Paul Elliott’s review published on Letterboxd:
Papillon prevails as an anecdote of human persistence with some multi-layered character investigations that convincingly docks with a historical jailbreak storyline which glimmers with authenticity. Steve McQueen delivers a captivating performance as safecracker Charrière (aka Papillon) serving a life sentence on Devil's Island and who makes friends with fellow criminal Louis Dega, played by Dustin Hoffman, as the two of them begin their punishments, and almost immediately he's motivated to concoct his escape.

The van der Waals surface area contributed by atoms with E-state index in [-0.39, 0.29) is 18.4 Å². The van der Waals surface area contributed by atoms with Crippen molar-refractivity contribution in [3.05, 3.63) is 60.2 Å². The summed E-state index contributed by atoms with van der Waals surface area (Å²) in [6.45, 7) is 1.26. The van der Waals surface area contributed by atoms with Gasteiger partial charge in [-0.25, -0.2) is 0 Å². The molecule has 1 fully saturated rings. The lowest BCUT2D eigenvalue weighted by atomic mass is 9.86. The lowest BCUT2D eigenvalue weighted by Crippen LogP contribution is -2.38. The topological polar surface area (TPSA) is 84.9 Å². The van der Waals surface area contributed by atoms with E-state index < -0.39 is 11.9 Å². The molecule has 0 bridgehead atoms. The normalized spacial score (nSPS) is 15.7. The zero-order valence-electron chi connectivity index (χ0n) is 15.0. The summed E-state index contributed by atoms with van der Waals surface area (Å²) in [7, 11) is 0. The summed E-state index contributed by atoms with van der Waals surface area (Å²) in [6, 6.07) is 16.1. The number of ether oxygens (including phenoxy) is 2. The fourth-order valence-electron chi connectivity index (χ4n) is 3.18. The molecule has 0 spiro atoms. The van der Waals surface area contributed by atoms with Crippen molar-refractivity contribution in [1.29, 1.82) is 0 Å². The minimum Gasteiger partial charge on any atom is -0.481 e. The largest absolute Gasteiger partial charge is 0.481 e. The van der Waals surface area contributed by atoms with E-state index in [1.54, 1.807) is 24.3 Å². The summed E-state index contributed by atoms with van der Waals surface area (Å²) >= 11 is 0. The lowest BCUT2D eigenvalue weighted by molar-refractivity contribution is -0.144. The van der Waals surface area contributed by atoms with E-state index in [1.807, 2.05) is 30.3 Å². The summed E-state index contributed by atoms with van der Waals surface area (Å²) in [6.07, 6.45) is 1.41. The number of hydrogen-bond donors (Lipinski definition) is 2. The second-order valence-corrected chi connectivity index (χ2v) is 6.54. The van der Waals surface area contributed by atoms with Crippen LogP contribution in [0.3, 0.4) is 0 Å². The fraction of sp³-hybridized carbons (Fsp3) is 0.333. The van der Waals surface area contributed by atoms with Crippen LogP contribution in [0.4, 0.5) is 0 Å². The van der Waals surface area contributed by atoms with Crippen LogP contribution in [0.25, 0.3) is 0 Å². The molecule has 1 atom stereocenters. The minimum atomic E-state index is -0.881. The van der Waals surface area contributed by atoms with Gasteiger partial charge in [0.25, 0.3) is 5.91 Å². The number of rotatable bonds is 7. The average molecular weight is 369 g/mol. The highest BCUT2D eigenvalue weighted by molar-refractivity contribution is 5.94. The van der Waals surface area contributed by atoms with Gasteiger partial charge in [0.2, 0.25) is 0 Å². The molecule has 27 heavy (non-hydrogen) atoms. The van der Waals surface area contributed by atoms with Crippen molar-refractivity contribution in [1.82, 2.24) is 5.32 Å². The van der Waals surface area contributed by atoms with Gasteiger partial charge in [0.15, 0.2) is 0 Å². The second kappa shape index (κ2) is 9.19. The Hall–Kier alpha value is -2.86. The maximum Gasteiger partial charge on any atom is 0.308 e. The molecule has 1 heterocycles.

Franklin J. Schaffner does a rather remarkable job with directional duties, including several effective shots which illustrate Papillon’s increasingly distressed psyche, as well as additionally managing to arouse some adventurous performances from the incredible cast. The creative screenplay by Dalton Trumbo and Lorenzo Semple Jr, based on the nineteen sixty-nine autobiography by the French convict Henri Charrière, generates some evocative seventies-era filmmaking which allows it to stand as a terrific prison movie that features a remarkable transformation of McQueen’s character as night terrors and fantasies take their toll.